1. The Easy Part
  2. Higher Order Functions
  3. Types
  4. Lists
  5. Complex Data Objects
  6. File IO
  7. Classes
  8. Monads
  9. List Monads
  10. Shared Transactional Memory


Not Weakly Typed

The first lesson may have led you to believe Haskell is weakly typed. After all, there were no type declarations anywhere. In fact, Haskell is implicitly typed, inferring types based on usage and then strongly enforcing.

1foo n = 2*n+1
2main = putStrLn("out = "++foo(3))
$ ghc --make wrong.hs
[1 of 1] Compiling Main             ( wrong.hs, wrong.o )

    No instance for (Num [Char])
      arising from the literal `3' at wrong.hs:2:30
    Possible fix: add an instance declaration for (Num [Char])
    In the first argument of `foo', namely `(3)'
    In the second argument of `(++)', namely `foo (3)'
    In the first argument of `putStrLn', namely `("out = " ++ foo (3))'

The problem is that foo is inferred to be of type Num (i.e. numeric), but a [Char] is needed by operator++. We can easily fix this by replacing foo(3) with show(foo(3)).

A Type Problem

Here is a less intuitive problem. This code works...

1main =
2    let
3        d = 3
4        m = mod d 2
5    in
6        putStrLn("m="++show(m))
$ ghc --make int.hs
[1 of 1] Compiling Main             ( int.hs, int.o )
Linking int ...
$ ./int

... and so does this ...

1main =
2    let
3        d = 3
4        s = sqrt d
5    in
6        putStrLn("s="++show(s))
$ ghc --make doub.hs
[1 of 1] Compiling Main             ( doub.hs, doub.o )
Linking doub ...
$ ./doub

... but this fails.

1main =
2    let
3        d = 3
4        m = mod d 2
5        s = sqrt d
6    in
7        do
8            putStrLn("m="++show(m))
9            putStrLn("s="++show(s))
$ ghc --make mix.hs
[1 of 1] Compiling Main             ( mix.hs, mix.o )

    Ambiguous type variable `t' in the constraints:
      `Floating t' arising from a use of `sqrt' at mix.hs:5:12-17
      `Integral t' arising from a use of `mod' at mix.hs:4:12-18
    Probable fix: add a type signature that fixes these type variable(s)

What happened here? Haskell treats the numeric constant "3" as being of type Num. This is a type which Haskell is able to convert either to an Integral (i.e. an integer of some sort) or Floating (i.e. a real of some sort). In int.hs, the "m = mod d 2" causes Haskell to infer the type of "d" to be Integral. In doub.hs, "s = sqrt d" causes Haskell to infer the type of "d" to be Floating. If both are present, Haskell does not know what to do.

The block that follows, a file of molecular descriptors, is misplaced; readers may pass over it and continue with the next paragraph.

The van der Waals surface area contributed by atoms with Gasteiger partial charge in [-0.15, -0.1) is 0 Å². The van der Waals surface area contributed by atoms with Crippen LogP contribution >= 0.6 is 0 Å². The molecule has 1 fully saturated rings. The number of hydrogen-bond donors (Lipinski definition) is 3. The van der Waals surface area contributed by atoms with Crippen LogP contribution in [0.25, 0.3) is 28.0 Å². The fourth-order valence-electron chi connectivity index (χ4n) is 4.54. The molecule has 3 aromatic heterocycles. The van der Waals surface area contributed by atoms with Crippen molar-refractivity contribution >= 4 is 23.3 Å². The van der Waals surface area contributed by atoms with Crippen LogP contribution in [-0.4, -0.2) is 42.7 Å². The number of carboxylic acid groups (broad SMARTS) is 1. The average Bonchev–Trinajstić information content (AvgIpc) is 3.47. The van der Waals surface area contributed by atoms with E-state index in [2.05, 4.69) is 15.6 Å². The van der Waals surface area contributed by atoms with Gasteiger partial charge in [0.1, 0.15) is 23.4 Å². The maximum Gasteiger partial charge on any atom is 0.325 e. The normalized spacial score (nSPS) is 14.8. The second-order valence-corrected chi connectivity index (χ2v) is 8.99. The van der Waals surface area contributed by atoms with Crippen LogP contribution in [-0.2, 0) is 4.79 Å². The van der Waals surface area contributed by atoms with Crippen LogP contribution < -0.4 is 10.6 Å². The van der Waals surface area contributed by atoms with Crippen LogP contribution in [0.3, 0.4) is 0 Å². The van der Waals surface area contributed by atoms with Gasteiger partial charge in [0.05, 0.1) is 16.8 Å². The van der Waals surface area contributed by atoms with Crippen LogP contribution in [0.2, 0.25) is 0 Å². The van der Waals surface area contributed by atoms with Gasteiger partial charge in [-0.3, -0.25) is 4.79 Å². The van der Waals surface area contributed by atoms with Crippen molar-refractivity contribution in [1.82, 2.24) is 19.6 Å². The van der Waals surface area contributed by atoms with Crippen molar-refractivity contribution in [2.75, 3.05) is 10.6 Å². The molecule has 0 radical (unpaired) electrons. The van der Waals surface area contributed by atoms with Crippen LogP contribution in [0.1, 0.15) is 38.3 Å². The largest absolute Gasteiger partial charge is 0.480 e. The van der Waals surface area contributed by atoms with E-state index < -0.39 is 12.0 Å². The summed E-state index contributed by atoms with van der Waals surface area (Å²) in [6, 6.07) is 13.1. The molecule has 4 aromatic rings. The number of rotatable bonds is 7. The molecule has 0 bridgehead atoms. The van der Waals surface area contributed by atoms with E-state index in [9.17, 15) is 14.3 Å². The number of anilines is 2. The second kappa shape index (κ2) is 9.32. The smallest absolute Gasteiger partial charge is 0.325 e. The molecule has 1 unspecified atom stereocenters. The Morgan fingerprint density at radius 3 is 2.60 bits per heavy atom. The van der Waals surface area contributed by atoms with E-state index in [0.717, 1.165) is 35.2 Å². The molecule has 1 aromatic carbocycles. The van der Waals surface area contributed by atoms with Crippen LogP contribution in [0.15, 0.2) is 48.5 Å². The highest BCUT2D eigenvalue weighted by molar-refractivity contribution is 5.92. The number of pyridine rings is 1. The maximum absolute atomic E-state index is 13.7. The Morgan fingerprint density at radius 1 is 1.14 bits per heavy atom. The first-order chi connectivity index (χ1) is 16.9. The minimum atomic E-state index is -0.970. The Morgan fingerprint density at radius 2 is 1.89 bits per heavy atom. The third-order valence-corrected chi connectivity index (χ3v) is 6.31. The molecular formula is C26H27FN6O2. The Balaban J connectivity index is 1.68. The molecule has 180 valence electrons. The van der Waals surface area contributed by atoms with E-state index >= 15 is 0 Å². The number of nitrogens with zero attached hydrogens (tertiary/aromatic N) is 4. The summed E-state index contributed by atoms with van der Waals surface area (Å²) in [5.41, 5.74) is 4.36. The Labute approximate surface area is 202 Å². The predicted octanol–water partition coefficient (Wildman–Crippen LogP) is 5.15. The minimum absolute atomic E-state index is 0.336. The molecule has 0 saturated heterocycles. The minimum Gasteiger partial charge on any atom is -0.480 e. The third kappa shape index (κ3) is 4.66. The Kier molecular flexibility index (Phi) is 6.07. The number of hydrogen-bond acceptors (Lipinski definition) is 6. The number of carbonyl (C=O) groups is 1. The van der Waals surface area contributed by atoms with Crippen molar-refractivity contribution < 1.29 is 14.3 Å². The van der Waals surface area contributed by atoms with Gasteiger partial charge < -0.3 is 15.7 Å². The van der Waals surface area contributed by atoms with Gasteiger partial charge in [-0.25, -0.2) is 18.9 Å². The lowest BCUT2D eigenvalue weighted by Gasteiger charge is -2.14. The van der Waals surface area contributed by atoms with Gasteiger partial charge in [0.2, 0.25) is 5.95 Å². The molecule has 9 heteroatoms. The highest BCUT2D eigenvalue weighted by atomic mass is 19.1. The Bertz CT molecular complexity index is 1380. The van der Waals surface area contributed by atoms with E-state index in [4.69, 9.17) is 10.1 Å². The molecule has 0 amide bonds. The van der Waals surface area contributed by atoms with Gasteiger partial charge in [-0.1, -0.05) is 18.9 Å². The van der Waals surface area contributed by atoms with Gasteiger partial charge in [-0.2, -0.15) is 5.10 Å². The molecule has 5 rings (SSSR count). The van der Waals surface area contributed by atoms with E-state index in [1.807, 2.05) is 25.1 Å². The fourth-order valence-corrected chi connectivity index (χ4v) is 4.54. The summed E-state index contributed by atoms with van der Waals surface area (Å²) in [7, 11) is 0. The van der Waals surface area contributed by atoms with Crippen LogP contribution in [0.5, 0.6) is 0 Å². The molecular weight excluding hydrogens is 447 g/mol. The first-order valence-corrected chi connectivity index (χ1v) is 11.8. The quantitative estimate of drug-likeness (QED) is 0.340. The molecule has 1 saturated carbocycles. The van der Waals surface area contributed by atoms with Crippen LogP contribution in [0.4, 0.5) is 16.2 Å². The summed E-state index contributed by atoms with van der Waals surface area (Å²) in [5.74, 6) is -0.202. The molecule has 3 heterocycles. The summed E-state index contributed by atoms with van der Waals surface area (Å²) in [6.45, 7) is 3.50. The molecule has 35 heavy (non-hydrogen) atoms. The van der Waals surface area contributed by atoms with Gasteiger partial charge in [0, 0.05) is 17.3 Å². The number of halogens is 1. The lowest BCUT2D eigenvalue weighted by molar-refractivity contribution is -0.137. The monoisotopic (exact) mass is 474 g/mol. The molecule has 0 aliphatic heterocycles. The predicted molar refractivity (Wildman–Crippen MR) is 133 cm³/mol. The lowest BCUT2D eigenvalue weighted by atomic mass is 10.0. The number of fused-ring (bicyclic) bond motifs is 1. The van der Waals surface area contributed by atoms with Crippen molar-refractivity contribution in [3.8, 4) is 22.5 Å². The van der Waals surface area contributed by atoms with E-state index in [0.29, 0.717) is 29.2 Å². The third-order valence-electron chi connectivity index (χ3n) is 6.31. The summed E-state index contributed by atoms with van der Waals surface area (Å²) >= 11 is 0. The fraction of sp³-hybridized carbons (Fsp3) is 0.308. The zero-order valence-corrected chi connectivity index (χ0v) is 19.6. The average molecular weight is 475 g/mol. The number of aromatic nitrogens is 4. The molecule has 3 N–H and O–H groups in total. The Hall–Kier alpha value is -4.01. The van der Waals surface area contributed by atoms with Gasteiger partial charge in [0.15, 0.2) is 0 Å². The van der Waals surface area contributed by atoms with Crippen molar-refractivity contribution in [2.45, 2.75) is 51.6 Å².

1main =
2    let
3        d = 3
4        m = mod d 2
5        s = sqrt (fromIntegral d)
6    in
7        do
8            putStrLn("m="++show(m))
9            putStrLn("s="++show(s))
$ ghc --make mix2.hs
[1 of 1] Compiling Main             ( mix2.hs, mix2.o )
Linking mix2 ...
$ ./mix2

Here the function fromIntegral() converts an Integral back to a Num. This value can now be interpreted as a Floating when it is used by sqrt(). The symbol d can now safely be inferred to be of type Integral, and Haskell is happy.

Declaring Function Types

It is also possible to declare the type of a function, avoiding Haskell's implicit typing system.

1foo:: Int -> Int
2foo n = 2*n+1
3main = putStrLn("out = "++show(foo(3)))
$ ghc --make right.hs
[1 of 1] Compiling Main             ( right.hs, right.o )
Linking right ...
$ ./right
out = 7

The line "foo:: Int -> Int" means the function foo takes an Int and returns an Int. What happened to Num and Integral?

The types Num, Integral, and Floating in Haskell are not really concrete types, but something called classes. These are similar to Java's interfaces and just describe the set of operators and functions that apply to one of several concrete types.

The standard concrete types matching the Integral class are Int (a fixed precision integer) and Integer (an arbitrary precision integer).

By making the declaration above, we've chosen to have the function apply only to fixed precision integers. Had we left the definition off, Haskell would have used a template definition that would allow any concrete type matching the Integral class to work.

1foo:: (Num a) => a -> a
2foo n = 2*n+1
3main = putStrLn("out = "++show(foo(3)))
$ ghc --make right2.hs
[1 of 1] Compiling Main             ( right2.hs, right2.o )
Linking right2 ...
$ ./right2
out = 7

Above we see an example of the template definition based on Num. The lower case name "a" is the template parameter.

1pow1 :: Int -> Int -> Int
2pow1 a b = a ^ b
4pow2 :: Integer -> Integer -> Integer
5pow2 a b = a ^ b
7main =
8    do
9        putStrLn("2^10="++show(pow1 2 10))
10        putStrLn("2^10="++show(pow2 2 10))
11        putStrLn("2^100="++show(pow1 2 100))
12        putStrLn("2^100="++show(pow2 2 100))
$ ghc --make ivsi.hs
[1 of 1] Compiling Main             ( ivsi.hs, ivsi.o )
Linking ivsi ...
$ ./ivsi

The line "pow1:: Int->Int->Int" means that pow1 takes an Int and returns a function that takes an Int and returns an Int.

This example compares a fixed to a finite precision version of the pow function.

One way to learn about the types of functions is to use Hugs, the Haskell interpreter. Just type "ghci yourfile.hs" and when Hugs starts you can type ":t myfunc" and Hugs will show you the type declaration for your function as inferred by Haskell.

To help you find your way throught the many types and declarations of the Haskell world, please use Hoogle (http://www.haskell.org/hoogle/).